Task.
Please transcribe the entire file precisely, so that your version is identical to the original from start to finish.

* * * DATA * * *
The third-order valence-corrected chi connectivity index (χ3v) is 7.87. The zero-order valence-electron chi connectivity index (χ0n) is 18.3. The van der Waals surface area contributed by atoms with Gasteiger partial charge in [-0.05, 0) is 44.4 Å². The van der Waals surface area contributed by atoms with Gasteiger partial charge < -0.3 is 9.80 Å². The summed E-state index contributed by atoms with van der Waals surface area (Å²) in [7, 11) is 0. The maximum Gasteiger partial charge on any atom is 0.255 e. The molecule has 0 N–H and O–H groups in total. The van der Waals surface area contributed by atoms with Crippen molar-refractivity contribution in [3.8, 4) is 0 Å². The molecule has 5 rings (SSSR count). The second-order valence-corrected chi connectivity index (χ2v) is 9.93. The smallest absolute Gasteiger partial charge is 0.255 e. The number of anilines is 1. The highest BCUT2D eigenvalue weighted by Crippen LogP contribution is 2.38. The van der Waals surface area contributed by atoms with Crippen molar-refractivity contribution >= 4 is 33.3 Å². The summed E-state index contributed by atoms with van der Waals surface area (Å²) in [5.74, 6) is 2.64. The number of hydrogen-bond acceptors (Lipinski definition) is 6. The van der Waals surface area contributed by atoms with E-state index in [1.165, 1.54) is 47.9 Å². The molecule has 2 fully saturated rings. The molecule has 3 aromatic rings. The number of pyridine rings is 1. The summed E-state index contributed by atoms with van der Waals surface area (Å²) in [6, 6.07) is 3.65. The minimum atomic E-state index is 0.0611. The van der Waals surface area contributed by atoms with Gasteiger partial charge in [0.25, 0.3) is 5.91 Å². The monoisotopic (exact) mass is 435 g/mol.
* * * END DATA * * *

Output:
The third-order valence-corrected chi connectivity index (χ3v) is 7.87. The zero-order valence-electron chi connectivity index (χ0n) is 18.3. The van der Waals surface area contributed by atoms with Gasteiger partial charge in [-0.05, 0) is 44.4 Å². The van der Waals surface area contributed by atoms with Gasteiger partial charge < -0.3 is 9.80 Å². The summed E-state index contributed by atoms with van der Waals surface area (Å²) in [7, 11) is 0. The maximum Gasteiger partial charge on any atom is 0.255 e. The molecule has 0 N–H and O–H groups in total. The van der Waals surface area contributed by atoms with Crippen molar-refractivity contribution in [3.8, 4) is 0 Å². The molecule has 5 rings (SSSR count). The second-order valence-corrected chi connectivity index (χ2v) is 9.93. The smallest absolute Gasteiger partial charge is 0.255 e. The number of anilines is 1. The highest BCUT2D eigenvalue weighted by Crippen LogP contribution is 2.38. The van der Waals surface area contributed by atoms with Crippen molar-refractivity contribution >= 4 is 33.3 Å². The summed E-state index contributed by atoms with van der Waals surface area (Å²) in [5.74, 6) is 2.64. The number of hydrogen-bond acceptors (Lipinski definition) is 6. The van der Waals surface area contributed by atoms with E-state index in [1.165, 1.54) is 47.9 Å². The molecule has 2 fully saturated rings. The molecule has 3 aromatic rings. The number of pyridine rings is 1. The summed E-state index contributed by atoms with van der Waals surface area (Å²) in [6, 6.07) is 3.65. The minimum atomic E-state index is 0.0611. The van der Waals surface area contributed by atoms with Gasteiger partial charge in [0.25, 0.3) is 5.91 Å². The monoisotopic (exact) mass is 435 g/mol.